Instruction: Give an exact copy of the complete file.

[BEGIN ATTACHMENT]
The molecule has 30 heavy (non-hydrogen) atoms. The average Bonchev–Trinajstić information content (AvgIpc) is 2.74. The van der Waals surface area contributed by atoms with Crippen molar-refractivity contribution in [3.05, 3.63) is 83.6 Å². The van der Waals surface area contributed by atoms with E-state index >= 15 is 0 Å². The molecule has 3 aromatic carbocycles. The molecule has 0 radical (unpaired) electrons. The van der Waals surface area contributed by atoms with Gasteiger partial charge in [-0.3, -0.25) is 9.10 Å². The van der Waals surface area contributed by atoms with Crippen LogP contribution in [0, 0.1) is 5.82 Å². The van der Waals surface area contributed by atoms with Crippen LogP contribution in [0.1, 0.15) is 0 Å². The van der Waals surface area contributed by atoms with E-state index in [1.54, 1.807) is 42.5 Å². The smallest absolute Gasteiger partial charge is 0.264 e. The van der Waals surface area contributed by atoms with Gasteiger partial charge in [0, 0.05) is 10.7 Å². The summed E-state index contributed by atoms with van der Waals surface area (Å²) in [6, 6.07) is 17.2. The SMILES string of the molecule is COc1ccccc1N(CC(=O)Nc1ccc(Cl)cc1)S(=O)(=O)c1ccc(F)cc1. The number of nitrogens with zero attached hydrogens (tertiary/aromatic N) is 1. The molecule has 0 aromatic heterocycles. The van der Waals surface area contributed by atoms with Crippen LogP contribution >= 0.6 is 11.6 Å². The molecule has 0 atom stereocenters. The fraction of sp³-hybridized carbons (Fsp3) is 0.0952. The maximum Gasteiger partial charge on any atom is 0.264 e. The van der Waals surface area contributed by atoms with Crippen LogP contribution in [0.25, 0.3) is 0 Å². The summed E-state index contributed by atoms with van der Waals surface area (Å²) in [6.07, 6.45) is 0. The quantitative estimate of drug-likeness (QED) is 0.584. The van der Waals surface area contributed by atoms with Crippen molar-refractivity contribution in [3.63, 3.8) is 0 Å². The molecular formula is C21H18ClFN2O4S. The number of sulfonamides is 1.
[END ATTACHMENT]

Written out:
The molecule has 30 heavy (non-hydrogen) atoms. The average Bonchev–Trinajstić information content (AvgIpc) is 2.74. The van der Waals surface area contributed by atoms with Crippen molar-refractivity contribution in [3.05, 3.63) is 83.6 Å². The van der Waals surface area contributed by atoms with E-state index >= 15 is 0 Å². The molecule has 3 aromatic carbocycles. The molecule has 0 radical (unpaired) electrons. The van der Waals surface area contributed by atoms with Gasteiger partial charge in [-0.3, -0.25) is 9.10 Å². The van der Waals surface area contributed by atoms with Crippen LogP contribution in [0, 0.1) is 5.82 Å². The van der Waals surface area contributed by atoms with Crippen LogP contribution in [0.1, 0.15) is 0 Å². The van der Waals surface area contributed by atoms with E-state index in [1.54, 1.807) is 42.5 Å². The smallest absolute Gasteiger partial charge is 0.264 e. The van der Waals surface area contributed by atoms with Gasteiger partial charge in [0, 0.05) is 10.7 Å². The summed E-state index contributed by atoms with van der Waals surface area (Å²) in [6, 6.07) is 17.2. The SMILES string of the molecule is COc1ccccc1N(CC(=O)Nc1ccc(Cl)cc1)S(=O)(=O)c1ccc(F)cc1. The number of nitrogens with zero attached hydrogens (tertiary/aromatic N) is 1. The molecule has 0 aromatic heterocycles. The van der Waals surface area contributed by atoms with Crippen LogP contribution >= 0.6 is 11.6 Å². The molecule has 0 atom stereocenters. The fraction of sp³-hybridized carbons (Fsp3) is 0.0952. The maximum Gasteiger partial charge on any atom is 0.264 e. The van der Waals surface area contributed by atoms with Crippen LogP contribution in [0.25, 0.3) is 0 Å². The summed E-state index contributed by atoms with van der Waals surface area (Å²) in [6.07, 6.45) is 0. The quantitative estimate of drug-likeness (QED) is 0.584. The van der Waals surface area contributed by atoms with Crippen molar-refractivity contribution in [3.63, 3.8) is 0 Å². The molecular formula is C21H18ClFN2O4S. The number of sulfonamides is 1.